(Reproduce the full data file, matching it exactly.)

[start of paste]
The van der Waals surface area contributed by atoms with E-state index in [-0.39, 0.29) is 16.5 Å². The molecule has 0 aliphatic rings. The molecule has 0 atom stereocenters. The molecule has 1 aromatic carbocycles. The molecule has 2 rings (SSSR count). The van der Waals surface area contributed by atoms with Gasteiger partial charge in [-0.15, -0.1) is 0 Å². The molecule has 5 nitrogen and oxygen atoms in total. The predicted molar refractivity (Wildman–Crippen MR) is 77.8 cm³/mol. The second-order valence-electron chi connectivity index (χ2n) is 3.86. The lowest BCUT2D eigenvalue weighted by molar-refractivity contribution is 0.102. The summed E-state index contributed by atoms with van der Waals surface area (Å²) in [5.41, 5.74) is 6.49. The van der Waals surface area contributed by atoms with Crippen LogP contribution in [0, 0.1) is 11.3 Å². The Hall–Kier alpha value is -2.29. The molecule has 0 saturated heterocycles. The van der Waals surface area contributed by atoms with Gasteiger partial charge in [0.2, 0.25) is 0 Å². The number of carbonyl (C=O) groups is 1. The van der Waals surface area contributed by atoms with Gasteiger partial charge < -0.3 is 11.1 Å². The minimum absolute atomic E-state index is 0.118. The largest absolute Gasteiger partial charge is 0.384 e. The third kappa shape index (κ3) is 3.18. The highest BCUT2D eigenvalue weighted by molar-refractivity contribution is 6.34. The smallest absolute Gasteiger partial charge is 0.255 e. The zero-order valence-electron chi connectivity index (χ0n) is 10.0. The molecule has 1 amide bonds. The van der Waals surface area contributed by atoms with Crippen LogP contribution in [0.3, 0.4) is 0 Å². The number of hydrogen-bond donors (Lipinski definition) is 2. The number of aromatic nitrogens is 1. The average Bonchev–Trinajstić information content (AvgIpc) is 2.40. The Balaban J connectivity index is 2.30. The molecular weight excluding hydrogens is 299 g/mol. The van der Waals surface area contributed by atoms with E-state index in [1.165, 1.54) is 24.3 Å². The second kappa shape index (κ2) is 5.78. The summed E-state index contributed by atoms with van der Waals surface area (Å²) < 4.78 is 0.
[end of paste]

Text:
The van der Waals surface area contributed by atoms with E-state index in [-0.39, 0.29) is 16.5 Å². The molecule has 0 aliphatic rings. The molecule has 0 atom stereocenters. The molecule has 1 aromatic carbocycles. The molecule has 2 rings (SSSR count). The van der Waals surface area contributed by atoms with Gasteiger partial charge in [-0.15, -0.1) is 0 Å². The molecule has 5 nitrogen and oxygen atoms in total. The predicted molar refractivity (Wildman–Crippen MR) is 77.8 cm³/mol. The second-order valence-electron chi connectivity index (χ2n) is 3.86. The lowest BCUT2D eigenvalue weighted by molar-refractivity contribution is 0.102. The summed E-state index contributed by atoms with van der Waals surface area (Å²) in [5.41, 5.74) is 6.49. The van der Waals surface area contributed by atoms with Crippen LogP contribution in [0, 0.1) is 11.3 Å². The Hall–Kier alpha value is -2.29. The molecule has 0 saturated heterocycles. The van der Waals surface area contributed by atoms with Gasteiger partial charge in [0.2, 0.25) is 0 Å². The number of carbonyl (C=O) groups is 1. The van der Waals surface area contributed by atoms with Gasteiger partial charge < -0.3 is 11.1 Å². The minimum absolute atomic E-state index is 0.118. The largest absolute Gasteiger partial charge is 0.384 e. The third kappa shape index (κ3) is 3.18. The highest BCUT2D eigenvalue weighted by molar-refractivity contribution is 6.34. The smallest absolute Gasteiger partial charge is 0.255 e. The zero-order valence-electron chi connectivity index (χ0n) is 10.0. The molecule has 1 amide bonds. The van der Waals surface area contributed by atoms with Crippen LogP contribution in [0.3, 0.4) is 0 Å². The number of hydrogen-bond donors (Lipinski definition) is 2. The number of aromatic nitrogens is 1. The average Bonchev–Trinajstić information content (AvgIpc) is 2.40. The Balaban J connectivity index is 2.30. The molecular weight excluding hydrogens is 299 g/mol. The van der Waals surface area contributed by atoms with E-state index in [1.165, 1.54) is 24.3 Å². The second kappa shape index (κ2) is 5.78. The summed E-state index contributed by atoms with van der Waals surface area (Å²) < 4.78 is 0.